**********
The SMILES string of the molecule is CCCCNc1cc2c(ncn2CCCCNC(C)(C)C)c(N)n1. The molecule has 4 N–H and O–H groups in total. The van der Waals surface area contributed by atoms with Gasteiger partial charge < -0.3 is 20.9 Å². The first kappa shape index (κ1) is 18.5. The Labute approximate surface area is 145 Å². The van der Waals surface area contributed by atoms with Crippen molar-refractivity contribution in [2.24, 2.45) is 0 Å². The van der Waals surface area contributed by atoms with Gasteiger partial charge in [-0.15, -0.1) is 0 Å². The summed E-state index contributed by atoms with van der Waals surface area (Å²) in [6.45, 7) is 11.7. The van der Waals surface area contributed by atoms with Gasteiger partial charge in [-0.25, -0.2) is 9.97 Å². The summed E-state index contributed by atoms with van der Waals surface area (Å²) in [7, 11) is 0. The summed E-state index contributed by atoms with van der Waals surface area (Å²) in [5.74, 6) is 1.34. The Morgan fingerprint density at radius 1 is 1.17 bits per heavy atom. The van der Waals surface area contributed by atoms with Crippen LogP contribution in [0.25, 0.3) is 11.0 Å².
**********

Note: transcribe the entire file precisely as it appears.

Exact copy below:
The SMILES string of the molecule is CCCCNc1cc2c(ncn2CCCCNC(C)(C)C)c(N)n1. The molecule has 4 N–H and O–H groups in total. The van der Waals surface area contributed by atoms with Gasteiger partial charge < -0.3 is 20.9 Å². The first kappa shape index (κ1) is 18.5. The Labute approximate surface area is 145 Å². The van der Waals surface area contributed by atoms with Crippen molar-refractivity contribution in [2.24, 2.45) is 0 Å². The van der Waals surface area contributed by atoms with Gasteiger partial charge in [-0.15, -0.1) is 0 Å². The summed E-state index contributed by atoms with van der Waals surface area (Å²) in [6.45, 7) is 11.7. The van der Waals surface area contributed by atoms with Gasteiger partial charge in [-0.25, -0.2) is 9.97 Å². The summed E-state index contributed by atoms with van der Waals surface area (Å²) in [7, 11) is 0. The summed E-state index contributed by atoms with van der Waals surface area (Å²) in [5.74, 6) is 1.34. The Morgan fingerprint density at radius 1 is 1.17 bits per heavy atom. The van der Waals surface area contributed by atoms with Crippen LogP contribution in [0.25, 0.3) is 11.0 Å².